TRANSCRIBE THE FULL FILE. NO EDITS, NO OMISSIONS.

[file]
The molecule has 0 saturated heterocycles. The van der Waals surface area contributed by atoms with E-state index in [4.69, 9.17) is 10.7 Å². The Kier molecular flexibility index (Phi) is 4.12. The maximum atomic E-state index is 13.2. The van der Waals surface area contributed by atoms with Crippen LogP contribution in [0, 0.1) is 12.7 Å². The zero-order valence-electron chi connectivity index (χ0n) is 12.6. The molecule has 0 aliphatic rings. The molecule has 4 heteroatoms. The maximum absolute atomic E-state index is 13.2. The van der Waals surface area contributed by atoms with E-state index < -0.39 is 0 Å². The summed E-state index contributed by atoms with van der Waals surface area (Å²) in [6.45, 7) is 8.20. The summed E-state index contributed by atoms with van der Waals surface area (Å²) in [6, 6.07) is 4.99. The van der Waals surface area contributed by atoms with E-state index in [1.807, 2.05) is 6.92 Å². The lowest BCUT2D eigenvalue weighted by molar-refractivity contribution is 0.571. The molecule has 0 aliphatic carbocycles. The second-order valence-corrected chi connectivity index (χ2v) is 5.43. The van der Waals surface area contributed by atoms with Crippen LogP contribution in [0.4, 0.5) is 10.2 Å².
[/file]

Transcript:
The molecule has 0 saturated heterocycles. The van der Waals surface area contributed by atoms with E-state index in [4.69, 9.17) is 10.7 Å². The Kier molecular flexibility index (Phi) is 4.12. The maximum atomic E-state index is 13.2. The van der Waals surface area contributed by atoms with Crippen LogP contribution in [0, 0.1) is 12.7 Å². The zero-order valence-electron chi connectivity index (χ0n) is 12.6. The molecule has 0 aliphatic rings. The molecule has 4 heteroatoms. The maximum absolute atomic E-state index is 13.2. The van der Waals surface area contributed by atoms with E-state index < -0.39 is 0 Å². The summed E-state index contributed by atoms with van der Waals surface area (Å²) in [6.45, 7) is 8.20. The summed E-state index contributed by atoms with van der Waals surface area (Å²) in [6, 6.07) is 4.99. The van der Waals surface area contributed by atoms with E-state index in [1.807, 2.05) is 6.92 Å². The lowest BCUT2D eigenvalue weighted by molar-refractivity contribution is 0.571. The molecule has 0 aliphatic carbocycles. The second-order valence-corrected chi connectivity index (χ2v) is 5.43. The van der Waals surface area contributed by atoms with Crippen LogP contribution in [0.4, 0.5) is 10.2 Å².